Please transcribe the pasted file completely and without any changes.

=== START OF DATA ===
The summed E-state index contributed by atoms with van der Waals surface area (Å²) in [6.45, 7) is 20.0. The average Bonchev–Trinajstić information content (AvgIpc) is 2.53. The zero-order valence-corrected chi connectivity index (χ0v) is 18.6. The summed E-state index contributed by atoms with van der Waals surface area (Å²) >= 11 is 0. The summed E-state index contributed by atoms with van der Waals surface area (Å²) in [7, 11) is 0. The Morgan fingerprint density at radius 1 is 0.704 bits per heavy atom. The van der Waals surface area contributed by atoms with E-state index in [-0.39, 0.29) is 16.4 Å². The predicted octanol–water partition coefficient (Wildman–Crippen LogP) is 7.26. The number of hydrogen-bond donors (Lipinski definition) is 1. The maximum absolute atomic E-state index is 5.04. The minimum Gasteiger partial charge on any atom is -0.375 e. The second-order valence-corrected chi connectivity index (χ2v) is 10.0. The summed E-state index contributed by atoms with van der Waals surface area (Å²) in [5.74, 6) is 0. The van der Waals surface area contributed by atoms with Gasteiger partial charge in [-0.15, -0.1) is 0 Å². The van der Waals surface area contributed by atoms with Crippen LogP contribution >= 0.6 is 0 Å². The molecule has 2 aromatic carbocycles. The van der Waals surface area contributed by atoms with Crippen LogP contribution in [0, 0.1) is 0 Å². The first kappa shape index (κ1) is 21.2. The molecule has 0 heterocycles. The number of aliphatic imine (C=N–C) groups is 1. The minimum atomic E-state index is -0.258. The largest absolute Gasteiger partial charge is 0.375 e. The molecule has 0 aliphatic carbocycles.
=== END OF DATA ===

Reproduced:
The summed E-state index contributed by atoms with van der Waals surface area (Å²) in [6.45, 7) is 20.0. The average Bonchev–Trinajstić information content (AvgIpc) is 2.53. The zero-order valence-corrected chi connectivity index (χ0v) is 18.6. The summed E-state index contributed by atoms with van der Waals surface area (Å²) >= 11 is 0. The summed E-state index contributed by atoms with van der Waals surface area (Å²) in [7, 11) is 0. The Morgan fingerprint density at radius 1 is 0.704 bits per heavy atom. The van der Waals surface area contributed by atoms with E-state index in [-0.39, 0.29) is 16.4 Å². The predicted octanol–water partition coefficient (Wildman–Crippen LogP) is 7.26. The number of hydrogen-bond donors (Lipinski definition) is 1. The maximum absolute atomic E-state index is 5.04. The minimum Gasteiger partial charge on any atom is -0.375 e. The second-order valence-corrected chi connectivity index (χ2v) is 10.0. The summed E-state index contributed by atoms with van der Waals surface area (Å²) in [5.74, 6) is 0. The van der Waals surface area contributed by atoms with Gasteiger partial charge in [-0.15, -0.1) is 0 Å². The van der Waals surface area contributed by atoms with Crippen LogP contribution >= 0.6 is 0 Å². The molecule has 2 aromatic carbocycles. The van der Waals surface area contributed by atoms with Crippen LogP contribution in [0, 0.1) is 0 Å². The first kappa shape index (κ1) is 21.2. The molecule has 0 heterocycles. The number of aliphatic imine (C=N–C) groups is 1. The minimum atomic E-state index is -0.258. The largest absolute Gasteiger partial charge is 0.375 e. The molecule has 0 aliphatic carbocycles.